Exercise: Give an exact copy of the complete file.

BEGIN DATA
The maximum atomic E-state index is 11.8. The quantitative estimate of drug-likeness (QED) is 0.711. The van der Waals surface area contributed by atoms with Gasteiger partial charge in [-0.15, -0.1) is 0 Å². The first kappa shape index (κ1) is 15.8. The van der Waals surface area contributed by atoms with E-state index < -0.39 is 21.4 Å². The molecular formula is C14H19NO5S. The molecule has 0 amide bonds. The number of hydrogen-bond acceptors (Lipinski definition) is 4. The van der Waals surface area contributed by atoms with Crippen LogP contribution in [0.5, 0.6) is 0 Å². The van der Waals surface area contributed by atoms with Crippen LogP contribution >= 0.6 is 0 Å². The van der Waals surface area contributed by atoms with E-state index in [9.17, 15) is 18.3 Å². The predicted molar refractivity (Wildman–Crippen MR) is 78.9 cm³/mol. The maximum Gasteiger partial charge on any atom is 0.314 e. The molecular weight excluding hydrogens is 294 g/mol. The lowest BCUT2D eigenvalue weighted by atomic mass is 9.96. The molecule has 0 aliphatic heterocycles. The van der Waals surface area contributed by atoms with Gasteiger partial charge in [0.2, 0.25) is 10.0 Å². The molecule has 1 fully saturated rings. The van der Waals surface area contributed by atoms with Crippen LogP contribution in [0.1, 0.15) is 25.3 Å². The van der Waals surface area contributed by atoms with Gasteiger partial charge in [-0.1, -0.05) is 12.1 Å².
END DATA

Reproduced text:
The maximum atomic E-state index is 11.8. The quantitative estimate of drug-likeness (QED) is 0.711. The van der Waals surface area contributed by atoms with Gasteiger partial charge in [-0.15, -0.1) is 0 Å². The first kappa shape index (κ1) is 15.8. The van der Waals surface area contributed by atoms with E-state index < -0.39 is 21.4 Å². The molecular formula is C14H19NO5S. The molecule has 0 amide bonds. The number of hydrogen-bond acceptors (Lipinski definition) is 4. The van der Waals surface area contributed by atoms with Crippen LogP contribution in [0.5, 0.6) is 0 Å². The van der Waals surface area contributed by atoms with Crippen LogP contribution >= 0.6 is 0 Å². The van der Waals surface area contributed by atoms with E-state index in [9.17, 15) is 18.3 Å². The predicted molar refractivity (Wildman–Crippen MR) is 78.9 cm³/mol. The maximum Gasteiger partial charge on any atom is 0.314 e. The molecular weight excluding hydrogens is 294 g/mol. The lowest BCUT2D eigenvalue weighted by atomic mass is 9.96. The molecule has 0 aliphatic heterocycles. The van der Waals surface area contributed by atoms with Gasteiger partial charge in [0.2, 0.25) is 10.0 Å². The molecule has 1 fully saturated rings. The van der Waals surface area contributed by atoms with Crippen LogP contribution in [0.1, 0.15) is 25.3 Å². The van der Waals surface area contributed by atoms with Gasteiger partial charge in [-0.1, -0.05) is 12.1 Å².